Anyway, off to bed


Sunday, December 03, 2006

Very very very tired today - in fact Alex is too... Very bad night indeed. Hey ho!

New Advent service book in use for the first time today - I was pleased with the result I think.

I am concious that there are alot of people within the community who are really struggling right now with one thing or another. It feels quite crushing. Need to to hope and pray that God breaks into the situations of many in our church right now...

Below is an incomplete version of what I preached this morning...

LGVA Carol concert in a little while... :-)



In the hills of northern Spain stands an old church with a very unusual statue of Mary in it. Down in the crypt she stands - La Madona de la O - the O Madonna or Advent Madonna. She stands in late pregnancy, heavy with child and full of hope for the future. Her pregnant fullness quietly announces God’s love for the world.

It is this Mary, blooming in late pregnancy, that also represents the church as she enters Advent. We like Mary are anticipatingly awaiting the arrival of her Son. We, like her, are filled with hope because of the child she will bear. The Advent church, with Mary, long for justice for the world, through this child whose name means ‘saviour.’ We, like Mary, know that with God this sense of hope and longing has a personal edge that affects us - it brings us into the searing light of God’s judgement, it calls us to change, and yet fills us with pregnant joy that the fulfilled hopes of God and us rest in this unborn child. As we prepare to greet the Christ child - how should I be?

Hopeful. Advent is the season where we long for God’s coming to us. For centuries faithful men and women throughout the Old Testament had watched and waited for God to come and liberate his people - freeing them from oppression, slavery, and occupation. With the angel’s words to her, Mary knew that generations of waiting were soon to be over. In this holy season as we anticipate remembering God coming to our world bringing justice and judegement, we need to be hopeful that God has moved the constant battle with evil and suffering, into it’s endgame.

The coming Christ is the one who can open the gateway closed by God at Eden because of sin and who stands at the door open in heaven inviting us in. In Advent, Christ is called the Key of David - a symbol of authority at the palace of Jerusalem - and it’s bearer had the authority to admit people into the royal presence. The key in question was a cumbersome affair carried on the shoulders, and the analogy between key and cross cannot be downplayed.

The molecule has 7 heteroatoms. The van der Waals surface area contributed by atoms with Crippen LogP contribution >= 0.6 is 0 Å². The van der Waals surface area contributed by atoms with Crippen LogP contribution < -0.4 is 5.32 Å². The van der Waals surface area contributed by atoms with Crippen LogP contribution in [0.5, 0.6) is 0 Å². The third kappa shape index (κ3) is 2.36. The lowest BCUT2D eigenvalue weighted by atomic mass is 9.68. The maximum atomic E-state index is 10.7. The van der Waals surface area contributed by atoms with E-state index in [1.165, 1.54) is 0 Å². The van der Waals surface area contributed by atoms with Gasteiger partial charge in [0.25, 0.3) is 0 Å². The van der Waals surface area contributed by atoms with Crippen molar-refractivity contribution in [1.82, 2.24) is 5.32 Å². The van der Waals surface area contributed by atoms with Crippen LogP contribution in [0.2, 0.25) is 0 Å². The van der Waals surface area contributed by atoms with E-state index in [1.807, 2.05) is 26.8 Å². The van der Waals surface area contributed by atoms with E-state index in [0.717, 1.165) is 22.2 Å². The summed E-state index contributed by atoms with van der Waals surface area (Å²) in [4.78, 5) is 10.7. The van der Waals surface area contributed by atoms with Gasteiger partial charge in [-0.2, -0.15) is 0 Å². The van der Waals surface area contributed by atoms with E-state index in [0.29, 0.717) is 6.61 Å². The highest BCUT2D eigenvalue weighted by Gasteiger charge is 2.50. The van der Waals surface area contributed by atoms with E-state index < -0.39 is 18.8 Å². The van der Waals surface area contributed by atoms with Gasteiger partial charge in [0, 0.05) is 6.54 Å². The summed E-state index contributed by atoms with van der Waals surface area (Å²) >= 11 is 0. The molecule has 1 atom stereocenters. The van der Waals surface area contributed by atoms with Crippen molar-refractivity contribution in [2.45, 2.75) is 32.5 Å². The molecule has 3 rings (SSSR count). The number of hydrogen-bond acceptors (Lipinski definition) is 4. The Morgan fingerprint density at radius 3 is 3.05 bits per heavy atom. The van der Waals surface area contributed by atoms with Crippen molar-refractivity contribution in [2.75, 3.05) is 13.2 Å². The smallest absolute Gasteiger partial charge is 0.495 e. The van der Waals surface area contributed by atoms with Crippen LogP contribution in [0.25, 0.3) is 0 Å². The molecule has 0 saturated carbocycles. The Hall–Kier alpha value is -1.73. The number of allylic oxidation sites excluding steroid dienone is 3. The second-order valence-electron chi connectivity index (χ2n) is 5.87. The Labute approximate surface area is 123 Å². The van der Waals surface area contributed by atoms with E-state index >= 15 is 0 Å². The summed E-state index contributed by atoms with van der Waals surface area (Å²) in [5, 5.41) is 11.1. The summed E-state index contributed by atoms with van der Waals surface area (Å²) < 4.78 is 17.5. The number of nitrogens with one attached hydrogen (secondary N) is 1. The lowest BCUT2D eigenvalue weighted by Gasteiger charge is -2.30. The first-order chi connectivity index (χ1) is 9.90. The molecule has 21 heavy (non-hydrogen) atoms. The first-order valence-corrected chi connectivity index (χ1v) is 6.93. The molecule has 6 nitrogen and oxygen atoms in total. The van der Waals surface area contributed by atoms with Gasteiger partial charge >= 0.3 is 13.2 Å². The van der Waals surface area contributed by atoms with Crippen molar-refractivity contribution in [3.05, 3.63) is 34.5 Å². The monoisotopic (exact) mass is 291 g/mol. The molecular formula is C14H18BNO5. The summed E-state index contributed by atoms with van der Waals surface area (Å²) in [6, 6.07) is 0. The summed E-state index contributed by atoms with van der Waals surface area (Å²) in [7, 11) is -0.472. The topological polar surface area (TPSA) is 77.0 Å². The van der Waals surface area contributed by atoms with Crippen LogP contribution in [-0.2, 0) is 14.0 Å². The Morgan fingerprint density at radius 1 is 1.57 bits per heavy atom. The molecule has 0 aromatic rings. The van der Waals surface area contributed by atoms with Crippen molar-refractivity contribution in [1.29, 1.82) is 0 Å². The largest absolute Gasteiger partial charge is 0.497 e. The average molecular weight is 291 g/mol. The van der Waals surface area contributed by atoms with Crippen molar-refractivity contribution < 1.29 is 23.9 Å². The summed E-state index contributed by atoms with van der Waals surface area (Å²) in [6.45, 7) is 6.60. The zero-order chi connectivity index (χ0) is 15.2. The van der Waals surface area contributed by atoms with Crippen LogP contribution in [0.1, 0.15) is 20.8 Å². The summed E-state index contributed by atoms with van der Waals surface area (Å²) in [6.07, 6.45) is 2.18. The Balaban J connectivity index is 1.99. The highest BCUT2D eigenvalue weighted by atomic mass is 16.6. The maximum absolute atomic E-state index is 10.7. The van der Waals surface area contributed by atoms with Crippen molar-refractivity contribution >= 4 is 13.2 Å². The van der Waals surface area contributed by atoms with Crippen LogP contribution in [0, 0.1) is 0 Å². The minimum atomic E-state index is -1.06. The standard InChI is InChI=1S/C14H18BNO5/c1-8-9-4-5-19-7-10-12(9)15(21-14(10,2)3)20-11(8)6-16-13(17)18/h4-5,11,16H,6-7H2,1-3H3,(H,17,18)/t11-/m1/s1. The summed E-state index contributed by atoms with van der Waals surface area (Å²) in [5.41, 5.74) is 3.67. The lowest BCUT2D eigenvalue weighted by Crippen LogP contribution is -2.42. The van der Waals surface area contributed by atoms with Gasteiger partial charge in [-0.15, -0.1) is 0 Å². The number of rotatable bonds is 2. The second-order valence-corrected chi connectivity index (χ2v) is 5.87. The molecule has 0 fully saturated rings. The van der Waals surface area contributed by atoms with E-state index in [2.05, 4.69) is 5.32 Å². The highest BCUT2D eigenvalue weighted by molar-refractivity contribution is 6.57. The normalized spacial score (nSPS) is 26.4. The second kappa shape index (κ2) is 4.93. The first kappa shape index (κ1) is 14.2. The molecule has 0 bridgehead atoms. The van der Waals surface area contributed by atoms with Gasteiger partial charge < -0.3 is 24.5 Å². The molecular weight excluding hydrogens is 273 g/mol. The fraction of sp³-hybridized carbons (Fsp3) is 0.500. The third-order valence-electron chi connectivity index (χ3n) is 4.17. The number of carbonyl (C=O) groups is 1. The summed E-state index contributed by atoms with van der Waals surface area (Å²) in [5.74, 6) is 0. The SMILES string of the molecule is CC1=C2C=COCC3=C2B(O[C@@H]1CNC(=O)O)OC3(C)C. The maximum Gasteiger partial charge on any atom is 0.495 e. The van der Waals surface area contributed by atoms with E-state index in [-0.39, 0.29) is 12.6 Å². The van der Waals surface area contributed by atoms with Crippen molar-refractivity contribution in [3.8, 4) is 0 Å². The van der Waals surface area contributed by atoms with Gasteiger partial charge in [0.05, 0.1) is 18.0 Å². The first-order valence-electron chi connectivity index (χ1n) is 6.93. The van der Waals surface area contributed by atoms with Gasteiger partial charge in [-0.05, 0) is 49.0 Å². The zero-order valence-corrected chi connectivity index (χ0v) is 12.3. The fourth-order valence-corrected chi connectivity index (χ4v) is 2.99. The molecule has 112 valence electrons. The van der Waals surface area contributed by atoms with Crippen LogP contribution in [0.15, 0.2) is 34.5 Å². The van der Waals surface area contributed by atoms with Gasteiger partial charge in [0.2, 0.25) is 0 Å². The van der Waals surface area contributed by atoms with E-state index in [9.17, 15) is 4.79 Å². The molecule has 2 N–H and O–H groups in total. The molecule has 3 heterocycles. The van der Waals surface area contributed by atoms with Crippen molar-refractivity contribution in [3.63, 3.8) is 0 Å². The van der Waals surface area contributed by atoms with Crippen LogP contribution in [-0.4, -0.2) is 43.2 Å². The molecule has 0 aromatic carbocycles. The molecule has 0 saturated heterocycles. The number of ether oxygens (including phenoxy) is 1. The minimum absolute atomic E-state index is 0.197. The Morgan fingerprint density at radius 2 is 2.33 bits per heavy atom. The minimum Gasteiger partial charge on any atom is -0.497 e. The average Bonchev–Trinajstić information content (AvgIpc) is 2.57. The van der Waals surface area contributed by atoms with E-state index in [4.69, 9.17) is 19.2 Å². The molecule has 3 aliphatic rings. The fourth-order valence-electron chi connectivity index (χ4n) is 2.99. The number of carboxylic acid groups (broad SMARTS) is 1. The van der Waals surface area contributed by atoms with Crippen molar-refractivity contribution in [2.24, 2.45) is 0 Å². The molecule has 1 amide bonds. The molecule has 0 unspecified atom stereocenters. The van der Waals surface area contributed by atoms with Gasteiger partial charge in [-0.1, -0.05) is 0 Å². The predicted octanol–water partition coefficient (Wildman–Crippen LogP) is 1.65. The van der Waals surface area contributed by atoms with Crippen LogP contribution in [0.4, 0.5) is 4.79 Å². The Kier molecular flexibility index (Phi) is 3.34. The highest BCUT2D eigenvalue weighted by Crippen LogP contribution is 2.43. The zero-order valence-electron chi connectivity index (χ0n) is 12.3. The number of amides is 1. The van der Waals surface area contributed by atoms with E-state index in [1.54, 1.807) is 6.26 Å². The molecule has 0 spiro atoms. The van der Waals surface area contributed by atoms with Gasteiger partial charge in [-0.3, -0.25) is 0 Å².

With the coming of God comes wild hope, but not a crazy utopian dream. Peace in nations begins with peace in people. Free nations begins with free people. Liberation of lands and political systems begins with liberating the human heart. Advent people are hopeful people, people who know that it is only the coming Christ child who can unlock the doorway to God and the doorway to humanity as God created it to be.

Trusting. Mary’s words to the angel. “Let it be to me according to your word.’ show a radical obedience to the will of God. In this holy season, as we anticipate remembering God coming into our world - restoring, healing - we too need to become people who trust God. As God entrusts himself to his creation in the vulnerability of a helpless baby, so we need to entrust ourselves to his will. In advent, Mary reminds us that her trust is not a blind acceptance. All that she had been told would happen had happened.

We need to trust God, as incredulous and unlikely as that might seem. God is trustworthy and true and does not revoke his promises. In Christ, all God’s promises already in place. His first coming at the Incarnation confirmed the reliability of all the Old testa ment prophesies. The enduring presence of of the Holy Spirit in his church, by which the endgame has begun, assures us that he will return again. God’s future has begun, here, now.

With the coming of God comes a need to trust him, but not a crazy utopian dream. What Mary knew, we must know. God has consistently proved himself to be faithful through the pages of scripture and the lives of men and women over the ages, all that Mary heard from the angel she saw fulfilled. Advent people are trusting people, people who have come to know that trusting God is not a last resort when all else fails, but the place to start.